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Glenn, J. (1995). The Child Is Father of the Man: Wordsworth’s Ode: Intimations of Immortality and His Secret Sharers. Psychoanal. St. Child, 50:383-397.

(1995). Psychoanalytic Study of the Child, 50:383-397

The Child Is Father of the Man: Wordsworth’s Ode: Intimations of Immortality and His Secret Sharers

Jules Glenn, M.D.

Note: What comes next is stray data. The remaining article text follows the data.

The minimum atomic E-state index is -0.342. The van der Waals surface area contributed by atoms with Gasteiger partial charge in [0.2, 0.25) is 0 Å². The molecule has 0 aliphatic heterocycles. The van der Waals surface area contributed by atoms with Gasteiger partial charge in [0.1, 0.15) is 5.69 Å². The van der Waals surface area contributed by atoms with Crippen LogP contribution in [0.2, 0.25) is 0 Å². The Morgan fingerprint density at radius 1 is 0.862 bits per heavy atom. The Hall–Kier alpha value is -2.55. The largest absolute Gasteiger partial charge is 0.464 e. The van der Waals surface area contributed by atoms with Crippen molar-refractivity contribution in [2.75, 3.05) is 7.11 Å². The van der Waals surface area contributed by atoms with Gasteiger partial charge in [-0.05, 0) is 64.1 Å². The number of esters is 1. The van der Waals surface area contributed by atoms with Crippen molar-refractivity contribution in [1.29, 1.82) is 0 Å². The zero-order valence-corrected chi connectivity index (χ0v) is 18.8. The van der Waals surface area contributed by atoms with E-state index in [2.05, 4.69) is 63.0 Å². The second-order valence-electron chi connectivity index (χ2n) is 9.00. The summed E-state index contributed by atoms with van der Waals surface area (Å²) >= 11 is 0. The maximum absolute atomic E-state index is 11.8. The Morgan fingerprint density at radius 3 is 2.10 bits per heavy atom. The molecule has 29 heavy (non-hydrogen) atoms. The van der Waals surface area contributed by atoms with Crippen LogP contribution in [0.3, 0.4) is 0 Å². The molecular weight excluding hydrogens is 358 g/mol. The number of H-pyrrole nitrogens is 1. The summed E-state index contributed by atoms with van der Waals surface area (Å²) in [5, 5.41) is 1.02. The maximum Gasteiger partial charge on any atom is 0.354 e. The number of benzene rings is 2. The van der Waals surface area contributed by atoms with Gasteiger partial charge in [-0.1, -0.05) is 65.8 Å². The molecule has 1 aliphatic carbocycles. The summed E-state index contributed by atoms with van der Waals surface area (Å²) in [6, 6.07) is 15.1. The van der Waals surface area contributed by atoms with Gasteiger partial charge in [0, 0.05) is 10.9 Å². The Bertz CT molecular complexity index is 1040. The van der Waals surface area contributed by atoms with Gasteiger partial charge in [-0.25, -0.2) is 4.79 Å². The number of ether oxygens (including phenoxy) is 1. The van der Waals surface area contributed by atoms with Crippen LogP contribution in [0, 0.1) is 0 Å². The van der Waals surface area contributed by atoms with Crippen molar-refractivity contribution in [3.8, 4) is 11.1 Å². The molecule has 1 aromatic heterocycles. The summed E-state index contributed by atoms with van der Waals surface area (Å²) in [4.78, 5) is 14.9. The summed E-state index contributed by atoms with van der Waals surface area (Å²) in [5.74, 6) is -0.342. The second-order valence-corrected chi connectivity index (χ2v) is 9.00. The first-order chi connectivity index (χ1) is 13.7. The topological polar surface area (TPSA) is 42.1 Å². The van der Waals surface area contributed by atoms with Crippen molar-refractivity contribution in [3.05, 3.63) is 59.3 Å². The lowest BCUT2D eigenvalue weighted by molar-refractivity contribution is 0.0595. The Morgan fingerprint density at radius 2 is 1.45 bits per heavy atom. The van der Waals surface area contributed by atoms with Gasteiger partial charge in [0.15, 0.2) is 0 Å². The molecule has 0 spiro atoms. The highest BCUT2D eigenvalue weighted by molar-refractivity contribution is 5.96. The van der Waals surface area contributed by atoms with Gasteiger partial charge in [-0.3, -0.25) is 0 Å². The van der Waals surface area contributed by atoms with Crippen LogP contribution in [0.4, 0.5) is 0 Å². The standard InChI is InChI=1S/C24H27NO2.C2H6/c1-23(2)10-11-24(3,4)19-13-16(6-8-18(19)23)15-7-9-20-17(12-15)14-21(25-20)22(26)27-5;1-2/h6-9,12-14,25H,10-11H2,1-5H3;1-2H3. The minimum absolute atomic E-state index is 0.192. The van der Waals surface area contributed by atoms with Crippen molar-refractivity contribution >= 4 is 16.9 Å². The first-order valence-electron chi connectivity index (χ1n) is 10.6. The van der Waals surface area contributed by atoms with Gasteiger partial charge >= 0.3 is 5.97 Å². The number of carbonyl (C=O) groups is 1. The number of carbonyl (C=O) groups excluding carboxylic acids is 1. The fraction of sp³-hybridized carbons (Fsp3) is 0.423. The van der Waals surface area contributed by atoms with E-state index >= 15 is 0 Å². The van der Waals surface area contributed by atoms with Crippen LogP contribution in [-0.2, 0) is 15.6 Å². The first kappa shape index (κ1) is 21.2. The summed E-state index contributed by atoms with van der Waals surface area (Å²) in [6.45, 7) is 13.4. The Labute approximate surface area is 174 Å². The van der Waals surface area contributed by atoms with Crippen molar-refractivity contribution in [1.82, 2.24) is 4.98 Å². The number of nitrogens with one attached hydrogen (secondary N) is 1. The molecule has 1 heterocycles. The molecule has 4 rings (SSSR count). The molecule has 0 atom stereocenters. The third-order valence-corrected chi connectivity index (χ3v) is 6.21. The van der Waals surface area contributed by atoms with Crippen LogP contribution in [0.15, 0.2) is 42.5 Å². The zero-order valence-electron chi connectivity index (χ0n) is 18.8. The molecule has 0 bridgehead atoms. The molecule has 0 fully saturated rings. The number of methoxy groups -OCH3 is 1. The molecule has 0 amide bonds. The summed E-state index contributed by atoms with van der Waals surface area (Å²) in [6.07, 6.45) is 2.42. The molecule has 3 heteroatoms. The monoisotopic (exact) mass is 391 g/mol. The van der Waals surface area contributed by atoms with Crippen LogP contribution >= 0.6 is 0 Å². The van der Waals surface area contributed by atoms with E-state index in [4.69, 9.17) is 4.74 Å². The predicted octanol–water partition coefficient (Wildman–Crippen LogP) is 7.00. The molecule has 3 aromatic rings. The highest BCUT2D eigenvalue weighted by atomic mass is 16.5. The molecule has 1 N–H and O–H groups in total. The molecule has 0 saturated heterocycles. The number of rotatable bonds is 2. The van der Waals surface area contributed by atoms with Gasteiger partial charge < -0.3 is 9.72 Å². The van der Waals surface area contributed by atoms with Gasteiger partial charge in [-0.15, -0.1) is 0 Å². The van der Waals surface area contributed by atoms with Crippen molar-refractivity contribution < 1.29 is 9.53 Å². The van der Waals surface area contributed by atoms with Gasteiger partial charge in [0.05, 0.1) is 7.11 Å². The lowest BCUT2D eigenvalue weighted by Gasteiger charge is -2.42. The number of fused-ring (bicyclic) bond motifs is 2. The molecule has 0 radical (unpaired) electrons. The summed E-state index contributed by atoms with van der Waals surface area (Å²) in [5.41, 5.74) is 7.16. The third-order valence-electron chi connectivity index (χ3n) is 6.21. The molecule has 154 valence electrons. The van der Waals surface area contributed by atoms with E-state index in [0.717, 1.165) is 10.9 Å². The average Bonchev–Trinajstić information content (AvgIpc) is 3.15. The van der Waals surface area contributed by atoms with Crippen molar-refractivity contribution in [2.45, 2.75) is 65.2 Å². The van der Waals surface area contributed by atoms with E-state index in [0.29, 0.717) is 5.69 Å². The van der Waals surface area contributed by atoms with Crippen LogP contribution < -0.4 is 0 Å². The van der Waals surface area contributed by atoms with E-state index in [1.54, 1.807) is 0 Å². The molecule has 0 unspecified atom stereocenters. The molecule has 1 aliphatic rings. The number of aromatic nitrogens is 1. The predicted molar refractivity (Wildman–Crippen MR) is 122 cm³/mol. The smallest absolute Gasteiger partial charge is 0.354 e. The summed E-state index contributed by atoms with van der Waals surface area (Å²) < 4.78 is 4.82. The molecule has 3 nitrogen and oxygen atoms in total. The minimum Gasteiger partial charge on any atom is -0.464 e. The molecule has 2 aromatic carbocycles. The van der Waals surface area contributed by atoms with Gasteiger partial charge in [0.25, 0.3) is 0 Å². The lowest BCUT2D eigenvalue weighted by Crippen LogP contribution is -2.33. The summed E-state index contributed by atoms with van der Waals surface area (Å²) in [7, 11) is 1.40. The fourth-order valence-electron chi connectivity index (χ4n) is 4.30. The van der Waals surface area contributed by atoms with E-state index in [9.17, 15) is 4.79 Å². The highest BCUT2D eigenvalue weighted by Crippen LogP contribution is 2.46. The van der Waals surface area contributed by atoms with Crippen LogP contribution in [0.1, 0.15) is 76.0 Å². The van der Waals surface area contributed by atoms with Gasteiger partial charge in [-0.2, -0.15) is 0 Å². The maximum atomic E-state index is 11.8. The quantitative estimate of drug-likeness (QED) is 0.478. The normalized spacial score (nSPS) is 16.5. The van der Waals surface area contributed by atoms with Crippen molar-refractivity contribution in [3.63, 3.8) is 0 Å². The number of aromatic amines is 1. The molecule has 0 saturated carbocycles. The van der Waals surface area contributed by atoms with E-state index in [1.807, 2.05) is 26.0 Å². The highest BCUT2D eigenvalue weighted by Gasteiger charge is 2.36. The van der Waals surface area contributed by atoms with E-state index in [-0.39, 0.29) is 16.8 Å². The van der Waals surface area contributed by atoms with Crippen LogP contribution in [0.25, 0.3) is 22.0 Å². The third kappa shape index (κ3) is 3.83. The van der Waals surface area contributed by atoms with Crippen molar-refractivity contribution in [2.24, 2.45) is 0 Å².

William Wordsworth’s “Ode: Intimations of Immortality” is manifestly about both the poet’s loss of inspirational perceptive powers and emotional intensity with age, and the compensations of maturity. It also refers to the poet’s fear that he might lose his “secret sharers,” real or fantasied, consciously or unconsciously conceived parent substitutes for whom and with whom one creates. Wordsworth anticipated that with his upcoming marriage he would lose his sister Dorothy and his close friend and collaborator Samuel Taylor Coleridge, who played important roles in his creativity. Optimism and relief replaced sadness when he realized that he was not deprived of his sharers. The concepts of “secret sharers” and “collective alternates” for whom one creates are intimately related.

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